The Watchmen - Both Eyes Open
I’m not a comic book aficionado. The majority of my experience with comics occurred in my Japanese Grandma’s basement, reading from the massive, messy pile of comics my uncle had left behind years ago. There were treasures there, though I didn’t realize it at the time – I’m pretty sure I remember reading the first Swamp Thing. But even then, Superman and the Justice League were not my favorites. Not even Wonder Woman or Thor. I preferred the strange, spooky ones like Weird War and The Witching Hour, or the vampire ones. I even read old Archies.
So, if you’re looking for a well-informed review of the new Watchmen series – this isn’t it. I didn’t read the comics. But I am 45, and that means I saw Superman in the theater. When young Clark Kent was having a morose moment by a window and contemplating leaving the farm, I mortified my parents by yelling out, “You can do it, Superman! Break the glass!” My mother was pleased I understood dramatic structure at such an early age. My father wanted to crawl under his seat.
So, while my nerd credentials may not be present in full, I have been here for most of the Hollywood superhero ride. I’ve come from Krypton to Wakanda. We could unpack that journey for days, but that’s not what I’m here for now. Watchmen… I thought I wanted to watch it.
Perhaps my Wakanda high was still lingering. After all, we JUST got there. Perhaps I was still in my feels about seeing Meg Murray and Domino portrayed as black women… I don’t know. But I went into Watchmen ready for escapism and got five fingers to the face. I watched the trailer. I don’t know why I was shocked.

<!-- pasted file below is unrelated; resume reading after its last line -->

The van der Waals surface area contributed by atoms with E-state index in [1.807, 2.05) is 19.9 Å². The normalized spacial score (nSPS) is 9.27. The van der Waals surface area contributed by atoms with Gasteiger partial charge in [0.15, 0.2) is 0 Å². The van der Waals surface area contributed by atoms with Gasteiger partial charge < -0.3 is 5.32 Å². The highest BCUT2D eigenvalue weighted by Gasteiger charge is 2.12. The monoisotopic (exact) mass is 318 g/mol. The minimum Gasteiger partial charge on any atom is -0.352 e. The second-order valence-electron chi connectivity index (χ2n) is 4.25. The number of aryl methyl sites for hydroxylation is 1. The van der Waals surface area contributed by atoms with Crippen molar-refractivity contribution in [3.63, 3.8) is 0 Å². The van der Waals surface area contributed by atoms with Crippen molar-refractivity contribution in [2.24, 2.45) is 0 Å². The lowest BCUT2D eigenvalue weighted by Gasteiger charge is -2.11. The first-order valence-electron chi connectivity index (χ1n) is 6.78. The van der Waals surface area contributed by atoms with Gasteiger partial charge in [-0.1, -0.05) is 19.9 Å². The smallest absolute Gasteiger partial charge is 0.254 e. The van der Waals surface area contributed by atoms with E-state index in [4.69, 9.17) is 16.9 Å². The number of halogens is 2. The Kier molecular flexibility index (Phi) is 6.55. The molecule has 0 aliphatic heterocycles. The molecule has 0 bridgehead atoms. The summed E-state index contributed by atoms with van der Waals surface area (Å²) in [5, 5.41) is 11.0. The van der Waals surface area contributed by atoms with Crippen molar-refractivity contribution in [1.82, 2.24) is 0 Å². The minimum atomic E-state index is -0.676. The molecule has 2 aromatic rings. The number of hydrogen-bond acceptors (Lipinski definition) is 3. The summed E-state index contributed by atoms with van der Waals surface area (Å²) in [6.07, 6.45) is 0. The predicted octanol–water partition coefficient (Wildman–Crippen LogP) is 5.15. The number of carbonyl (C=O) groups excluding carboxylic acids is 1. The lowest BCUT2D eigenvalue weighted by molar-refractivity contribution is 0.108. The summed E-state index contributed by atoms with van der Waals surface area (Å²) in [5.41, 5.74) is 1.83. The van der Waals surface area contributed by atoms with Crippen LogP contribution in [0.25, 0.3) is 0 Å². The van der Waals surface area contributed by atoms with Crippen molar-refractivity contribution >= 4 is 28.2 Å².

But I was shocked.
The opening of the series brings to life a horrible historical event, one that has mainly been swept under the rug of truly uncomfortable American history. It was once called the Tulsa Race Riot, but it has been appropriately renamed the 1921 Tulsa Race Massacre. “Black Wall Street” in Tulsa, Oklahoma, was burned to the ground – 35 blocks. Thousands of black residents were imprisoned or interned and 300 were murdered. It was horrific. It was unjust and mass graves are just now being sought and examined, mainly due to the focus brought by the new Watchmen series.
I did not turn on The Watchmen expecting or wanting to see this. I suppose I wanted all the racial issues handled John Wick-style, an entertaining execution of justice I could enjoy with clean hands and a light heart. This is not that. Because this is not Superman, nor is it Black Panther or Luke Cage. There are no assurances here, no superpowers or visions granted by the ancestors. There is no clear line between the good guys and the bad guys, at least not yet. Because unlike movies or series where the characters are filling out classic archetypes, The Watchmen is taking its cues from American history and there are bodies on the floor.
As a POC and single mother of two, staying on top of what’s happening in our country is like swallowing a cup of lye every day. So, when I want to escape, I’m usually turning to dragons or magic or kung fu or Ultraman, but this…
I want to look away, but I don’t think I will.
We have finally reached a time where black actors and actresses, and the characters they embody, can not only be present, they can have depth and complexity. And if we are fortunate enough to have that in a drama that examines the racial strife black people and people of color are living in today’s America, we shouldn’t look away. We owe it to ourselves not to.
But only on strong days.
By Jaimie K. Wilson